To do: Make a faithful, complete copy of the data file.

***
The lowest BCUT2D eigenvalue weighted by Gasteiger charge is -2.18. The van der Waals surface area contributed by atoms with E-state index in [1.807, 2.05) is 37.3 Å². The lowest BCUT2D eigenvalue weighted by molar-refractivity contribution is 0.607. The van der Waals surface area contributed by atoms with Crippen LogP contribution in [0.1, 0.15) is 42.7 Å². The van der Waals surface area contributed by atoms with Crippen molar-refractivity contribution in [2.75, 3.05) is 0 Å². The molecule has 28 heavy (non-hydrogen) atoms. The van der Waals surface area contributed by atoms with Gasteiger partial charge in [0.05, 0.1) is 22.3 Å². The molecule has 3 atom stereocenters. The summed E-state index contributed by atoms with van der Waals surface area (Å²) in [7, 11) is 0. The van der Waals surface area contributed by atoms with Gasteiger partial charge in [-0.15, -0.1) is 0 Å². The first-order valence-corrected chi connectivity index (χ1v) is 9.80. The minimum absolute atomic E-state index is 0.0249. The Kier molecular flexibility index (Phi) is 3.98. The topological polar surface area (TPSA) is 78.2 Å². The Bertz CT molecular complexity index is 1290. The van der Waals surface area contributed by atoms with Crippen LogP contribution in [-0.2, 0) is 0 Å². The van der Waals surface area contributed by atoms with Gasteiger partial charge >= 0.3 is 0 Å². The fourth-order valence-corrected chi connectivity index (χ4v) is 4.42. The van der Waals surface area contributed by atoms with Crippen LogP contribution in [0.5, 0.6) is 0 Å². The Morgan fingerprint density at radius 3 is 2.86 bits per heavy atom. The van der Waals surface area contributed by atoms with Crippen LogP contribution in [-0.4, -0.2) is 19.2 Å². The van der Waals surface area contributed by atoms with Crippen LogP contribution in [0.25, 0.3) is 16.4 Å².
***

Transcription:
The lowest BCUT2D eigenvalue weighted by Gasteiger charge is -2.18. The van der Waals surface area contributed by atoms with E-state index in [1.807, 2.05) is 37.3 Å². The lowest BCUT2D eigenvalue weighted by molar-refractivity contribution is 0.607. The van der Waals surface area contributed by atoms with Crippen LogP contribution in [0.1, 0.15) is 42.7 Å². The van der Waals surface area contributed by atoms with Crippen molar-refractivity contribution in [2.75, 3.05) is 0 Å². The molecule has 28 heavy (non-hydrogen) atoms. The van der Waals surface area contributed by atoms with Gasteiger partial charge in [0.05, 0.1) is 22.3 Å². The molecule has 3 atom stereocenters. The summed E-state index contributed by atoms with van der Waals surface area (Å²) in [7, 11) is 0. The van der Waals surface area contributed by atoms with Gasteiger partial charge in [-0.15, -0.1) is 0 Å². The first-order valence-corrected chi connectivity index (χ1v) is 9.80. The minimum absolute atomic E-state index is 0.0249. The Kier molecular flexibility index (Phi) is 3.98. The topological polar surface area (TPSA) is 78.2 Å². The Bertz CT molecular complexity index is 1290. The van der Waals surface area contributed by atoms with Crippen LogP contribution in [-0.2, 0) is 0 Å². The van der Waals surface area contributed by atoms with Gasteiger partial charge >= 0.3 is 0 Å². The fourth-order valence-corrected chi connectivity index (χ4v) is 4.42. The van der Waals surface area contributed by atoms with Crippen LogP contribution in [0.5, 0.6) is 0 Å². The Morgan fingerprint density at radius 3 is 2.86 bits per heavy atom. The van der Waals surface area contributed by atoms with Crippen LogP contribution in [-0.4, -0.2) is 19.2 Å². The van der Waals surface area contributed by atoms with Crippen LogP contribution in [0.25, 0.3) is 16.4 Å².